By Veronika Daddona | Backstage
Tenaya Cleveland is very busy these days. You might have caught her last season on the CW’s Atlanta-shot “The Vampire Diaries,” playing a crunchy granola-style birthing coach to Candice Accola. This spring, you will see her on TBS’s “The Detour,” a hilarious new series helmed by comedy power couple Samantha Bee and Jason Jones.
“At first, I just wanted to do film and theater, but I’ve gotten to where I just want to do good work. The landscape changed, too,” says Cleveland, whose work runs the gamut from shows including “Six Feet Under” and “Drop Dead Diva” to Web series on Funny or Die. “When I started, TV was much more limited, and making a Web series wasn’t a thing. Now, it’s more about the material than the medium.”
As a child of two performer parents, Cleveland got her start in theater. Today, she not only sinks her teeth into on-screen roles; she is a staple in the Atlanta independent film scene. We asked the Berkeley, California native about the kinds of roles she enjoys, staying positive, and most importantly, how to deal with rejection.
What kind of roles do you enjoy playing?
Well-written leads! So much of a role is in the writing, so that’s number one. It’s fun to play characters that are a little nutty. Comedy and drama are both very natural for me, and I think they’re essential to each other, so even if I’m doing drama, I look for the comedy and vice versa. Roles where I get to express distinctly different facets—people who aren’t what they seem, are very dynamic, or move through a lot of thoughts and emotions quickly.
What should you do if you’re not booking those kinds of dream roles?
Create your own projects!
Do you think creating your projects helps actors with the rejection they inevitably face?
Yes, absolutely, because you’re not just sitting around. It definitely empowers you.
How do you remain positive?
It’s an evolution that never ends. I used to see stars talk about how everyone has insecurities and it helped me move through some of mine, just knowing that I wasn’t alone. But believe me, they still rear their ugly head. You realize at some point that we’re all human. I think that unless you’re a sociopath or psychopath or something like that, you deal with insecurities every day. Little ones, big ones, it’s part of our human programming.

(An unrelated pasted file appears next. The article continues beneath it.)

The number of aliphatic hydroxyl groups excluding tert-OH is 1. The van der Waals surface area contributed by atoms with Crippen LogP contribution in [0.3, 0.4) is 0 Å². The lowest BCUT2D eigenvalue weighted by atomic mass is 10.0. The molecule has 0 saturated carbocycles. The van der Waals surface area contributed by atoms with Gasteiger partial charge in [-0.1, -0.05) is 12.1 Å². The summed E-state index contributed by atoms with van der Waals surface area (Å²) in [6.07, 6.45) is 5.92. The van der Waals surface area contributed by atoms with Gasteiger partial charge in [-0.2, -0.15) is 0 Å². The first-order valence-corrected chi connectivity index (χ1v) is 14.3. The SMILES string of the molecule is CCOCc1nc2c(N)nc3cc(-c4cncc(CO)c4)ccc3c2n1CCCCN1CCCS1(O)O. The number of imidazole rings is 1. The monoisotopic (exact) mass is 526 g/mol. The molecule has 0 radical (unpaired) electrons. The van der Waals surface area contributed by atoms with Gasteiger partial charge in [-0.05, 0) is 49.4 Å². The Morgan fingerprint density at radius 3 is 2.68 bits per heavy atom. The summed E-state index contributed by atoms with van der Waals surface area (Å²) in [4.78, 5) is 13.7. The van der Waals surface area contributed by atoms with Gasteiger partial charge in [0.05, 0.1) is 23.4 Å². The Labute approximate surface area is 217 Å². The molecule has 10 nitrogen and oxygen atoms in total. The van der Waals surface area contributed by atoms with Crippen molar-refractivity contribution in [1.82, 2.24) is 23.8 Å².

In terms of rejection, I rarely think of it like that anymore. I can’t. I’d be a mess! I just do my best in the audition and then, for the most part, I let it go. If you ask me how “that audition” went last week, chances are I won’t remember which audition you mean. Now, there are exceptions. It’s always more difficult when I audition for friends, because it’s more challenging to not take it personally if they don’t cast me. But ultimately, whether it’s friends or strangers, I’ve come to believe that if it’s mine, I’ll get it. If someone else is right for it, they’ll get it. And I can’t worry about the “why,” because I’ve been on the other side of it, and I know there are a million reasons why. The role is only going to be played one person, and either someone else is it or I’m it. I think of it very clinically, and I’m genuinely happy for others when they book.
In Atlanta, where should actors be hanging out or networking?
The best networking events I’ve attended are film festivals. This is for anywhere, and particularly in Atlanta, where we have an established, Oscar-qualifying fest, run by a group that I’ve personally come to love. Great films, tons of filmmakers meandering around, creative conference events where you can learn and meet pros... hands down, anything related to the Atlanta Film Festival and Atlanta Film Society. The Georgia Production Partnership is great, too.
After all this time in the business, what prevents you from giving up?
A million years ago, I heard a quote from David Alan Grier: “Be talented enough to make it and stupid enough to keep trying.” I’m still not sure about the first part, but I know I’ve got the second part down! When I was around 20, I promised my grandma I’d check in with myself when I turned 25, and really see if I thought I had progressed enough to continue. Arguably, I hadn’t really, but I had seen some consistent progress, and something in my soul told me to keep going. Since then, every once and a while, I question all of it. I think that’s healthy. So far, my heart always says to stay the path. If it ever says to stop, I will.